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Moving office is like getting caught in a monsoon storm. You can see it coming—you would do anything to avoid it—but once it's on its way, there's nothing much you can do but brace yourself. As it turned out, our shift to a new office was more a warm summer shower than a soul-drenching downpour. Not entirely painless, but perfectly bearable. We managed to beat the stampede, and have settled into one of those rare corners of South Delhi which is compliant for commercial use just ahead of the court-inspired spiralling of commercial rents. I never thought 'compliance' would be a watchword in Delhi, where sticking by the rules has been something only sissies do. But it's no bad thing. If this city wants to make the jump from wild city to world city, then it needs to have regulations that are understood and enforced, and rules that merit respect. There's quite a way to go, but at least it's now beginning to feel like work in progress.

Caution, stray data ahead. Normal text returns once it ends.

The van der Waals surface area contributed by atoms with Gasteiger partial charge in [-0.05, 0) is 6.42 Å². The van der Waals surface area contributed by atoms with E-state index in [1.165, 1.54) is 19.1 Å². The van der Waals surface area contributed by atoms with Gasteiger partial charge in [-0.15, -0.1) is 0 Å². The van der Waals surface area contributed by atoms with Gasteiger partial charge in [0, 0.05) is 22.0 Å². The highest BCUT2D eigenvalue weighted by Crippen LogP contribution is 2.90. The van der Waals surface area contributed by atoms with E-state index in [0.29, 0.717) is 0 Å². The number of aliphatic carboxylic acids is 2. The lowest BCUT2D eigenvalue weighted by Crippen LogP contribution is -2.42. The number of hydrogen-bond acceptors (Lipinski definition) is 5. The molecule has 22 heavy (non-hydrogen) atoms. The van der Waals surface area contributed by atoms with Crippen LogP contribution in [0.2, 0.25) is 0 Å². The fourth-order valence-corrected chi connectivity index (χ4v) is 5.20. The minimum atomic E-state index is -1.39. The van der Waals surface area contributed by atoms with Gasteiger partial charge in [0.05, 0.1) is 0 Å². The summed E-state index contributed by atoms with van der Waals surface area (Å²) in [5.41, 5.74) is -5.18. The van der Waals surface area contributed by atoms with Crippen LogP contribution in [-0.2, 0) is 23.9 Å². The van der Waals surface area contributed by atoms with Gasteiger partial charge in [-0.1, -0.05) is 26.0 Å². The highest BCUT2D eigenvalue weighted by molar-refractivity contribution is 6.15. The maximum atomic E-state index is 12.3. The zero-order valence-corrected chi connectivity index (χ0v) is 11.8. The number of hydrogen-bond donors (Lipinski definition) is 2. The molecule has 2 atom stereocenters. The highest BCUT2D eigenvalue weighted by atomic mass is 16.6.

So the BBC World Service Trust (with our partners NACO and Doordarshan, we make TV entertainment with information embedded on HIV/AIDS) now finds itself snuggling into bustling, up-and-coming Hauz Khas market. The area's got everything—except the three Ps: parking, pavements and bearable public loos. We're flanked on one side by a cheerful chai shop that does excellent samosas, and on the other by a brand new supermarket selling imported Japanese melons. Around the market, a newly opened taco joint, a smart coffee bar, and a computer games shop jostle alongside kabariwalas and chaat stalls. It's the epitome of urban India, still clinging on to the familiar as it adapts and changes at a giddying pace.